We've already had the US Olympic Marathon Trials and teams have been selected. In July, the remainder of the United States team will be selected on the basis of the results from a meet in Eugene, Oregon. The American system is such that Olympic selection hinges (almost) entirely on the outcome of a single race. This contrasts with other national selection systems--most notably, Kenya's--in which selection is determined by a national governing body operating without clear, or at the very least, publicly available standards.
Both systems are problematic. The outcome of a single race, while an objective and measurable standard for qualification, can easily result in a non-optimal outcome in sending the strongest possible team to the Olympics. Any time an n of 1 is used to measure true talent or ability, randomness will inevitably get in the way of a proper measurement. This is especially true in the marathon. No knock on Jared Ward, who is a fine marathoner, but does anyone honestly believe he gives the United States a better shot at a medal in Rio than Dathan Ritzenhein or Luke Puskedra? A single race in running may well feature less randomness than, say, a game of baseball, but randomness is at play and can occasionally get in the way of sending the best possible set of athletes to represent the country at the Olympics.
The Kenyan system is at least as problematic. No one knows precisely how the Athletics Kenya selects their teams. One thing seems clear: the committee is easily influenced by recency bias. In 2012, they left Geoffrey Mutai off the team after he struggled in Boston that year, ultimately dropping out because of the heat. This was one race, and Mutai was otherwise more than qualified to represent Kenya in London. Aside from 2012 Boston, Mutai set course records in both Boston and New York in 2011 and won Berlin in 2012. In all likelihood, Mutai was one of the three best Kenyans that could have competed in the marathon in 2012. Yet, he didn't because Athletics Kenya probably overweighed his recent struggles in Boston.
In short, neither system works particularly well in that both can easily leave a country's best runner off the team.
So what can be done?
Let's start with a trials-based model. It works pretty well and, as I mentioned above, does ground Olympic selection in a measurable, objective, and clearly-defined standard. Yet, this process can still "snub" some athletes who clearly deserve a spot on the team. Runners fall; untimely sickness can strike in the week leading up to the event; a thrower can string a bunch of fouls together. This is largely randomness and can lead to someone really good--a medal contender, even--getting left off the team.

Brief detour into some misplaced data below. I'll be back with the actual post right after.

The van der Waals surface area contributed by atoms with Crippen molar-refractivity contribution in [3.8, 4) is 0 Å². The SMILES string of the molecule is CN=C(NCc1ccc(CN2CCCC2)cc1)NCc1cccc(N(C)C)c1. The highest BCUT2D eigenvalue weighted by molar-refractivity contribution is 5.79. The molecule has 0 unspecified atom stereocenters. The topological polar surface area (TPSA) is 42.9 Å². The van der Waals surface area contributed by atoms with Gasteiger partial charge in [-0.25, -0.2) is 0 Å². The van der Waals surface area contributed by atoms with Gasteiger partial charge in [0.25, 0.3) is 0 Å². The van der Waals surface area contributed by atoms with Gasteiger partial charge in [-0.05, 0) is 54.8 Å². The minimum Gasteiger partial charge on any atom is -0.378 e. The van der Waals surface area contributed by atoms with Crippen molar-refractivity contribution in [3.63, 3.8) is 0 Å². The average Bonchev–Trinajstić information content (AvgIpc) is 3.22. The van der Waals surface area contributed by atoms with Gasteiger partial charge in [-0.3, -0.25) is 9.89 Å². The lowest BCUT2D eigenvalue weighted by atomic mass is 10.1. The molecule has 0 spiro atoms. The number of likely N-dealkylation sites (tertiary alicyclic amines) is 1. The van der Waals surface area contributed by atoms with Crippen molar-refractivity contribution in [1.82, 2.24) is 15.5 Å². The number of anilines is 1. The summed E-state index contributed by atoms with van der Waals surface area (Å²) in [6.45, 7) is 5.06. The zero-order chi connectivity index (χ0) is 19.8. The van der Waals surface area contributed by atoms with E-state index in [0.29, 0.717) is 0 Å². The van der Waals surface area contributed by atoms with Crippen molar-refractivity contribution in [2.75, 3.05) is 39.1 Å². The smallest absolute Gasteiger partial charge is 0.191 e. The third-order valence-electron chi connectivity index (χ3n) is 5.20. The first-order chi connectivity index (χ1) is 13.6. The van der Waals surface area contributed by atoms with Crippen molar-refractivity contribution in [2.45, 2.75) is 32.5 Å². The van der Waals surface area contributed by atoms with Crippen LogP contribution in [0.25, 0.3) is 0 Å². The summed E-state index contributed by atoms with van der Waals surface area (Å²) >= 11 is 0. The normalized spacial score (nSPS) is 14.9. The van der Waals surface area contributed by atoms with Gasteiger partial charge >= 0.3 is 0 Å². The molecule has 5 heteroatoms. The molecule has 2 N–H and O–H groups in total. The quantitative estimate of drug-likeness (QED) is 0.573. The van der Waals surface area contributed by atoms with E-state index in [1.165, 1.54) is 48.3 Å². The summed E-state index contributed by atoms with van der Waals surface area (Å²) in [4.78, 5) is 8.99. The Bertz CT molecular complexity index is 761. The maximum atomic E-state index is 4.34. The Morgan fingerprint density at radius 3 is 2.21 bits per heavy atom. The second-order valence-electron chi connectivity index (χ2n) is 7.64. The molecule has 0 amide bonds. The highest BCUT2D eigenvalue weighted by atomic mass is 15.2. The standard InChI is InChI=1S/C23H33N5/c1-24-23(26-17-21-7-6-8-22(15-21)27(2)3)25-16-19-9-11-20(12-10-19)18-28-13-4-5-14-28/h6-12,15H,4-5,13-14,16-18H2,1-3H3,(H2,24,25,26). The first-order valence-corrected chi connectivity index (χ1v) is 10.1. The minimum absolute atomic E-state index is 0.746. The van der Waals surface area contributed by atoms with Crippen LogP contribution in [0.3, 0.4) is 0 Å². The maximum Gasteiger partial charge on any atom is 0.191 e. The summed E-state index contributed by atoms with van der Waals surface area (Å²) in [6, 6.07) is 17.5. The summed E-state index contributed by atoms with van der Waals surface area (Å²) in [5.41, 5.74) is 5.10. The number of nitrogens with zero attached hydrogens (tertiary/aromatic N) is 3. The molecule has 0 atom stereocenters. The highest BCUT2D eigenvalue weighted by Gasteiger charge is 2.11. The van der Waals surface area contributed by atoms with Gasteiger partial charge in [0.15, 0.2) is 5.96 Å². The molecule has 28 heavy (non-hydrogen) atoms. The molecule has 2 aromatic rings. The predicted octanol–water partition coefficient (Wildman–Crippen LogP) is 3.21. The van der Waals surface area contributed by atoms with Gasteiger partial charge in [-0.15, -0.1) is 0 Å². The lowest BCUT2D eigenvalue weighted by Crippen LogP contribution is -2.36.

But let's keep the trials. Again, they're objective and usually work. From USATF's perspective, they also bring in money that wouldn't be made on some sort of austere back-room selection process. But let's limit their scope to account for the potential appearance of variance that can pop up in a single race. These new trials would be a race for two guaranteed spots on the team. Whoever finishes first or second in a trials competition would, provided they meet the Olympic qualifying standard, would automatically punch his or her ticket to the Olympics (or World Championships, depending on the year).
The third spot would fall to an at-large bid to be determined by the USATF, Athletics Kenya, or the relevant governing body. It may very well be that the third place finisher in the trials will receive that bid. In fact, I anticipate this would happen the vast majority of the time. But, it does insulate the team from a fluke occurrence like, say, Galen Rupp falling in the 10,000m in Eugene or Boris Berian getting out kicked in a tactical preliminary round.
College basketball already has a similar approach. Conference championship tournaments are opportunities for teams to secure their spots in the NCAA tournament, but, in the event that an obviously strong team does not win their conference championship, they can still make the tournament as an at-large team. Every year, this process leads to some debate over a team or two that got left out, but this debate overshadows the fact that these teams on the wrong side of the bubble never have a real chance of winning the tournament.
In track, Ajee Wilson has a real chance to medal in 800m in Rio. If she falls in the final or is out kicked in a preliminary round, she would be left off the team under the current system. The result would be that the United States would not be sending their best team to Rio. This alternative system assures that an obvious medal contender will never be left off the team.
The trials work pretty well as is and, under this new system, the top three finishers in the trials will be rewarded with a spot on the national team the vast majority of the time. But a lot is at stake in selecting an Olympic team. Sure, the stakes mostly involve nebulous factors like national pride or competitive spirit, but they are real even if soft.
More importantly, the ultimate goal of either a trials competition or a selection committee is to select the best athletes to represent a country on the world stage. Neither process on its own can reliably ensure that that occurs. So, blending the two could produce a more optimal outcome. Let the best shine through in a competition, but provide a system of insurance in the form of an at-large bid that a true medal contender isn't left on the sidelines because of one poor race at the wrong time.